The reverse mortgage was created to help widow Nellie Young stay in her home after the death of her husband. Since then, the loan has helped thousands of seniors across the country continue to live in the homes they love, reach their financial goals, and change the way they live their retirement. The purpose of a reverse mortgage can be different for every person.

While it was created to save someone from losing their home, the reverse mortgage has grown into a versatile product that can be used in a number of different ways – including helping clients keep their home.

Using a Reverse Mortgage

We like to put the uses for a reverse mortgage into two categories: immediate needs and future planning. Immediate needs include making home improvements, consolidating debts, purchasing a new home, doing more in retirement, or eliminating monthly mortgage payments – while continuing to pay property taxes, homeowners insurance, and home maintenance costs. A few examples of future planning include creating an emergency fund for unexpected costs or living off loan proceeds while allowing other assets to grow in value. Another option is leaving reverse mortgage proceeds untouched in a line of credit to allow them to increase in value over time.

Choosing the Right Reverse Mortgage Product

There are a few different kinds of reverse mortgages to best help someone reach their financial goals and needs.

The fixed rate option locks the interest rate in at the time of closing and only disburses proceeds in one lump sum payment. This could be a good option for someone who wants to fulfill an immediate need, such as consolidating their debt or paying for a major home improvement.

The adjustable rate option has an interest that changes throughout the life of the loan and has payout options that are a little more flexible. People who get this type of loan can receive their proceeds in a lump sum payment, monthly distributions, a line of credit, or any combination of the three. This s a good option for those with future planning needs. The line of credit option is an especially wise decision for those who are looking to use a reverse mortgage in their retirement planning, to allow other retirement assets to grow or to leave their loan proceeds untouched so they can grow in value over time.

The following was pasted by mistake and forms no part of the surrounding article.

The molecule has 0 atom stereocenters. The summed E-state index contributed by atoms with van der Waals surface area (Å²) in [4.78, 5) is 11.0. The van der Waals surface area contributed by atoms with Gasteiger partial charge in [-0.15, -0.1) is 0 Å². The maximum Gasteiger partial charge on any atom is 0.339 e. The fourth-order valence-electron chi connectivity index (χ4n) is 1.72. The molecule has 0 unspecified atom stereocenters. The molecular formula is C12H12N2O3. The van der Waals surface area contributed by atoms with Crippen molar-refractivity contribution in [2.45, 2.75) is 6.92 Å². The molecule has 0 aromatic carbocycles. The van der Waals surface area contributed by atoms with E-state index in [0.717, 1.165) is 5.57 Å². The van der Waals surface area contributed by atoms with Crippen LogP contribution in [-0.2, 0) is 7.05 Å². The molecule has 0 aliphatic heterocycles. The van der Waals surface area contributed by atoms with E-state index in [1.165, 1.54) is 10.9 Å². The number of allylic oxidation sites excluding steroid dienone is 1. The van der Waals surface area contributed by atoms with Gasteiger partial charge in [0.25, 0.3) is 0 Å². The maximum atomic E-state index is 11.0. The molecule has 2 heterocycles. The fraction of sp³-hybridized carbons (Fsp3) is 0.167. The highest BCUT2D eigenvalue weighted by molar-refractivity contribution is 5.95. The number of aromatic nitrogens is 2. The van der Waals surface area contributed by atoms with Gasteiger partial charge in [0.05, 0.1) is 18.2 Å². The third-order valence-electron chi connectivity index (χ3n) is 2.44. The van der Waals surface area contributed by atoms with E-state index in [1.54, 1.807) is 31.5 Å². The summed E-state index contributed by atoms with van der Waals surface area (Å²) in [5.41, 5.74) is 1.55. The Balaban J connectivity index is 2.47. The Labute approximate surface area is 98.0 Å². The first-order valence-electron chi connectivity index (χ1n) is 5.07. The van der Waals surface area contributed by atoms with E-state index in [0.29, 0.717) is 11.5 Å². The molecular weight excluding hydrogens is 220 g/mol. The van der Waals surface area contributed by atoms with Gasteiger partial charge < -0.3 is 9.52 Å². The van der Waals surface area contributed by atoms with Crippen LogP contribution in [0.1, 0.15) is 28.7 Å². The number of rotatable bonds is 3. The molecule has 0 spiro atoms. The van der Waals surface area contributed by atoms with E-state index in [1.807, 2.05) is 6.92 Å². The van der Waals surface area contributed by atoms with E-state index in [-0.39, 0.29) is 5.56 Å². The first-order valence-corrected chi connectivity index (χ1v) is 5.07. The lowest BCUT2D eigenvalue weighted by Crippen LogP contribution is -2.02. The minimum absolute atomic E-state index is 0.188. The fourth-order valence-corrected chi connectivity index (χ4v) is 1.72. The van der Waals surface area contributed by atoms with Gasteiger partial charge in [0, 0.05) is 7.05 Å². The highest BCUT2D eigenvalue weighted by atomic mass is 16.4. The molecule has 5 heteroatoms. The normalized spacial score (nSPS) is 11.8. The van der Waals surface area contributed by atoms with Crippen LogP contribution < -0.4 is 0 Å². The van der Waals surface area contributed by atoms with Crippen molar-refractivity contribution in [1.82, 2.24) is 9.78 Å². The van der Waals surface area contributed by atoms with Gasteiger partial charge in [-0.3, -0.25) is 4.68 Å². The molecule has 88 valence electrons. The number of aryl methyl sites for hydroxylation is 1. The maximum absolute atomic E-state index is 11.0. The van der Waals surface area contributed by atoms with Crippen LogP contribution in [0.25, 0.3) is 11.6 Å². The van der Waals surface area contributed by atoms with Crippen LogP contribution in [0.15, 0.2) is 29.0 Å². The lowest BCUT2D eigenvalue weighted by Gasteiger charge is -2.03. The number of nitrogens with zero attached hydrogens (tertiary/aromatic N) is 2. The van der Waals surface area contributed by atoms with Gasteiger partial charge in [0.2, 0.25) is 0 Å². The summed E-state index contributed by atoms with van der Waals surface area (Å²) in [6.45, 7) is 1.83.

The HECM for Purchase allows the borrower to purchase a home with a reverse mortgage and not have to make another mortgage payment as long as they live in the home and continue to pay their property taxes and homeowners insurance and maintain the home. This is the right option for someone who is looking to purchase a home.

Not a Loan of Last Resort

Though the reverse mortgage was created to help a widow keep her home – and has helped thousands of seniors keep their homes – many people associate this great benefit of the reverse mortgage with negative misconceptions. Some people believe the reverse mortgage is a loan of last resort. This is far from the truth. The reverse mortgage can be an effective financial tool and has been touted by financial advisors and financial news outlets. Another popular reverse mortgage myth is that the lender will own the home, not the borrower. The fact is that the borrower continues to own the home. The homeowner’s name continues to remain on the title.

Is a Reverse Mortgage Right for You?

If you don’t know if a reverse mortgage is right for you, or you are unsure which product would be best for your situation, give our licensed specialists a call. They will see if you qualify and answer any questions you may have. They can also speak with you about your situation and give you a more customized option. We also recommend speaking to your financial advisor.